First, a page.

Why President Zuma is wrong on the economy

While President Jacob Zuma has claimed that it’s not all “doom and gloom” when it comes to the state of the economy, new Gross Domestic Product (GDP) data suggests he may be wrong.

This is according to Democratic Alliance shadow minister of finance, David Maynier, who noted that the real GDP decreased by 1.3% in the second quarter of 2015.

Despite slow growth globally, local economic growth is expected to increase to at least 3% over the next three years, President Zuma said recently.

“[This is] because we expect the electricity constraints to ease,” he told reporters at the Union Buildings in Pretoria.

However, StatsSA revealed on Tuesday, that real GDP decreased by 1.3% in the second quarter, meaning “there is now a very real danger that the economy may slip into recession and that there will be further job shedding in South Africa,” Maynier said.

The economic slowdown means that the projected economic growth rate may fall below the 2% projected by the National Treasury, which is far short of the 5.4% economic growth envisaged in the National Development Plan, the DA said.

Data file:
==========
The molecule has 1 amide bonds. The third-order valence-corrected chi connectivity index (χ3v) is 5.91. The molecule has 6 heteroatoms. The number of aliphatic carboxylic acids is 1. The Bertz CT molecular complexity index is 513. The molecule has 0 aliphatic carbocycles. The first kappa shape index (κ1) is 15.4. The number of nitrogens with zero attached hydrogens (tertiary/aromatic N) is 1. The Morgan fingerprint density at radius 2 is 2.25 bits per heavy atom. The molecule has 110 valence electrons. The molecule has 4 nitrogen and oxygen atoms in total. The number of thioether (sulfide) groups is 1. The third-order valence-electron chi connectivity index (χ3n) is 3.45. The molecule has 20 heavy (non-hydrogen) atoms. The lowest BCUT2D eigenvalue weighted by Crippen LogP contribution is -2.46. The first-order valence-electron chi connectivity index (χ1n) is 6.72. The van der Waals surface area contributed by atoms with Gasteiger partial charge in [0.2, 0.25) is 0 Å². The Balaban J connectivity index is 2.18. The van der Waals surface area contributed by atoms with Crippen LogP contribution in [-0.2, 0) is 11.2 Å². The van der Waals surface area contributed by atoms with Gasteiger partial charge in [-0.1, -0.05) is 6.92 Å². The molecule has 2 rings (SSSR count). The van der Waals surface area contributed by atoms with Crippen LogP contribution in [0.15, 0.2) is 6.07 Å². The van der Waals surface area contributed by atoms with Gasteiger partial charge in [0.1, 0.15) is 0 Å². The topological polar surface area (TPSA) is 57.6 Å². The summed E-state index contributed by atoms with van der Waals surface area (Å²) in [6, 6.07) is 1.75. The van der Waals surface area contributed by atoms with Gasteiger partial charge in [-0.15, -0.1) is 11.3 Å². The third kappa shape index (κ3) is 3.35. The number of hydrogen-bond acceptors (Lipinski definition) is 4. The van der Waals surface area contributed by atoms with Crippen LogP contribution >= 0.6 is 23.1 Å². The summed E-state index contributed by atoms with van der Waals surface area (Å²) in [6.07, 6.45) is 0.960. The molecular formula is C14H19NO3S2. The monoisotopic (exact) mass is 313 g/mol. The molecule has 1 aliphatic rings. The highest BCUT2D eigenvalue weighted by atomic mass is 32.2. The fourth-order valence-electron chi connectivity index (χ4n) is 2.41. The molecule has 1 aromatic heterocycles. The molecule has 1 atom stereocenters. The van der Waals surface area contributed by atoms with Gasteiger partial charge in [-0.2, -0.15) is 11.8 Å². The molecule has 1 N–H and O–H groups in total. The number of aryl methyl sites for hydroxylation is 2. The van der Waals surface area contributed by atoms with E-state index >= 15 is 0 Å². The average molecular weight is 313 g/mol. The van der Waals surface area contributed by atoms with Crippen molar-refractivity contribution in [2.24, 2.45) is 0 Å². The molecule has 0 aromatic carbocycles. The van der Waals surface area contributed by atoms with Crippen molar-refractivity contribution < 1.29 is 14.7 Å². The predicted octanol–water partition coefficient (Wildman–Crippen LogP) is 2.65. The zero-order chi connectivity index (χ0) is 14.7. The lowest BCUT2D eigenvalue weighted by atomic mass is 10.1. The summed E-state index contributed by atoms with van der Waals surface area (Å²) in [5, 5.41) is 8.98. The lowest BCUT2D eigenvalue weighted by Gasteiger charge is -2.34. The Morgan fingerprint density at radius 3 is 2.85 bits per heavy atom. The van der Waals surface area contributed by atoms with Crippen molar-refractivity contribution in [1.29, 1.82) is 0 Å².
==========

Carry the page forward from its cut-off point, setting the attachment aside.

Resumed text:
This will, in turn, impact negatively on revenue collection, which the South African Revenue Service reported this morning had fallen short by R2.94 billion, or 0.9% of the revenue collection target, in the first quarter of 2015, it said.

“However, most importantly, the economic slowdown and possible recession is likely to lead to further job shedding, destroying the prospects of employment for the 7.6 million people looking for work in South Africa,” Maynier said.

The steep decline in GDP raises the risk of the economy tipping into a technical recession in the third quarter of 2015, FNB chief economist Sizwe Nxedlana warned on Tuesday.

Reacting to Statistics SA announcement, Nxedlana said this unexpected contraction “is the worst decline in a year and a half and it follows a 1.3% increase in the first quarter of 2015”.

“The steep decline in quarterly GDP raises the risk that the economy will tip into a technical recession in Q3 2015, defined as two consecutive quarters of negative growth,” said Nxedlana.

“This may depend on whether the recent wage disputes in the gold and coal industries result in strikes and lost production,” he said. “Compared to the second quarter of 2014, the economy grew by 1.2%, which was well below expectations.

In the first half of 2015, GDP growth has been 1.6% year-on-year. This suggests that there are downside risks to our already below consensus forecast of 1.7% for full year GDP growth.

“In the end, there are policy options available: by tackling the fundamental roadblocks to economic growth, including policy uncertainty, the energy crisis, inflexible labour laws, failing State-Owned Enterprises, and red tape which is stifling small business, we can boost economic growth and create jobs in South Africa,” the DA said.

Reporting with News24

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